MSE Fall Seminar Series 2022: Speaker Professor Ian Robinson



Kimball B11


Coherent Diffraction Investigation of Nanostructure in Ferroelectric Materials

 Ian Robinson

London Centre for Nanotechnology, University College, London

and Brookhaven National Laboratory

Abstract: Along the way to develop lead-free dielectric materials, it was discovered that nanoparticles of Barium Titanate performed three times better than macroscopic materials in supercapacitors.
This spiked a flurry of interest to discover how the material worked. Here we show that the answer to this question lies in the nature of the "microstrain" defined by the classical Williamson-Hall analysis of neutron or X-ray powder diffraction data. While classical XRD shows the material is cubic, X-ray pair distribution function measurements clearly show the local structure is lower symmetry than cubic. This apparent inconsistency is resolved by examining 3D Bragg coherent diffraction images of selected nanocrystals, which show the existence of ~50 nm-sized domains, interpreted as tetragonal twins, which cause the average crystalline structure to appear cubic [1]. The ability of these twin boundaries to migrate under the influence of electric fields explains the dielectric anomaly for the nanocrystalline phase. This talk will explain how X-ray coherence is used for imaging and how this could be a routine complement to powder diffraction measurements.

[1] "Structural investigation of the metastability of barium titanate nanoparticles grown under hydrothermal conditions", Ana F. Suzana, Sizhan Liu, Jiecheng Diao, Longlong Wu, Tadesse A.
Assefa, Ross Harder, Wonsuk Cha, and Ian K. Robinson, under review (2022)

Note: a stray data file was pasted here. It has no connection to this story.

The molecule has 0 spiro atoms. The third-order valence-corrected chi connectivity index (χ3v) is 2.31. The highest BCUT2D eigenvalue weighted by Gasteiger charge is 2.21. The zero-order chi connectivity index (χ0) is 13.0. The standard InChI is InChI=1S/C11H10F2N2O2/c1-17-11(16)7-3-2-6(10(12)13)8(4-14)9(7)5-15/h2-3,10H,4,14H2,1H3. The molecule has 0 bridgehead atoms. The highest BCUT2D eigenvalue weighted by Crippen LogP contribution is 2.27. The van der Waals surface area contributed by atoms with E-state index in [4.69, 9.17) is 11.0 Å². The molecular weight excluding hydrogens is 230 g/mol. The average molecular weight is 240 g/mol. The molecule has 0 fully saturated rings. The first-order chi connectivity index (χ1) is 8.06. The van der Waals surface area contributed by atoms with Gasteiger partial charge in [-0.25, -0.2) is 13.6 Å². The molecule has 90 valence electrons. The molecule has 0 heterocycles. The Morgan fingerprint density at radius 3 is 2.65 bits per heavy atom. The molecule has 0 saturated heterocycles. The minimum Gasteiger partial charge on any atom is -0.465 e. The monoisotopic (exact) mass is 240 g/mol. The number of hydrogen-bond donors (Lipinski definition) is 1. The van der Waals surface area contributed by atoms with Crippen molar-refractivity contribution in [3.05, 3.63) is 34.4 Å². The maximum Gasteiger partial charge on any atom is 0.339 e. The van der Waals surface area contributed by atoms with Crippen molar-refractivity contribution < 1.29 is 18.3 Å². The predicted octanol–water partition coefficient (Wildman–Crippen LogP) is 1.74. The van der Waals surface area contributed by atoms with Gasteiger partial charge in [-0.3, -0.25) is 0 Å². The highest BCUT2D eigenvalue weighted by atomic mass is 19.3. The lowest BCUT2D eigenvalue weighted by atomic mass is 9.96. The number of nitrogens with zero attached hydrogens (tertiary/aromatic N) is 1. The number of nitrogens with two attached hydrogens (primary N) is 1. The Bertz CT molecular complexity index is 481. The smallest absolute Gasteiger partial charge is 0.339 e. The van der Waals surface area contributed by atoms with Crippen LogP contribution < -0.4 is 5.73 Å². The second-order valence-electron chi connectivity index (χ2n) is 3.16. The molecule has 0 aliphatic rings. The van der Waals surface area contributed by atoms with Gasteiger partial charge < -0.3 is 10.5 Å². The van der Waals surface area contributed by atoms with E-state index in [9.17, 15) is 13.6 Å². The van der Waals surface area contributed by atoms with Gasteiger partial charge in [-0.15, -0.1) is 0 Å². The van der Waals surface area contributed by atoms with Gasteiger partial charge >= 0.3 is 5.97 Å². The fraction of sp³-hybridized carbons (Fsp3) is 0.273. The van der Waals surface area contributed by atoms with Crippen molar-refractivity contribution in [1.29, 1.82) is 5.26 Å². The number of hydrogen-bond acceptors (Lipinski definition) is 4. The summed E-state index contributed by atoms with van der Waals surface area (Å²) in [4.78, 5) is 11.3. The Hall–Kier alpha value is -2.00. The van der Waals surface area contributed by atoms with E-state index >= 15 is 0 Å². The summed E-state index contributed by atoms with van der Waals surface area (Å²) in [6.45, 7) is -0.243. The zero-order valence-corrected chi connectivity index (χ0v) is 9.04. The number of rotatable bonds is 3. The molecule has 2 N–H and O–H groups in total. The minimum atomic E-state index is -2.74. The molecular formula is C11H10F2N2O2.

Biography: Ian Robinson is a group leader in the Condensed Matter Physics

and Materials Science Department at Brookhaven National

Laboratory and professor at the London Centre for

Nanotechnology, University College. His research is currently

focussed on the development of coherent X-ray diffraction

methods for imagige the structure of nanoparticles. His

research makes extensive use of synchrotron radiation and Free-

ELectron Lasers. He built a beamline at Brookhaven to develop

Surface X-ray Diffraction and a second one at Argonne for

Coherent X-ray Diffraction. One outcome of the work was the

discovery of Crystal Truncation Rods, for which he was awarded

the Surface Structure Prize in 2011 and the Gregori Aminoff

Prize in 2015.

Ian Robinson‘s research in ptychography was based in the Research Complex at Harwell where he led a group to develop phase modulation technology for X-ray imaging. He also held a Diamond Professorial Fellowship for imaging chromosomes by coherent X-ray diffraction.  He built a beamline at National Synchrotron Light Source (Brookhaven) to develop Surface X-ray Diffraction and a second one at the Advanced Photon Source (Argonne) for Coherent X-ray Diffraction.  He is recognized for his discovery of Crystal Truncation Rods by the award of the ACA Warren Prize and the Surface Structure Prize, and for the development of Bragg Coherent Diffractive Imaging by the award of the Gregori Aminoff Prize in 2015.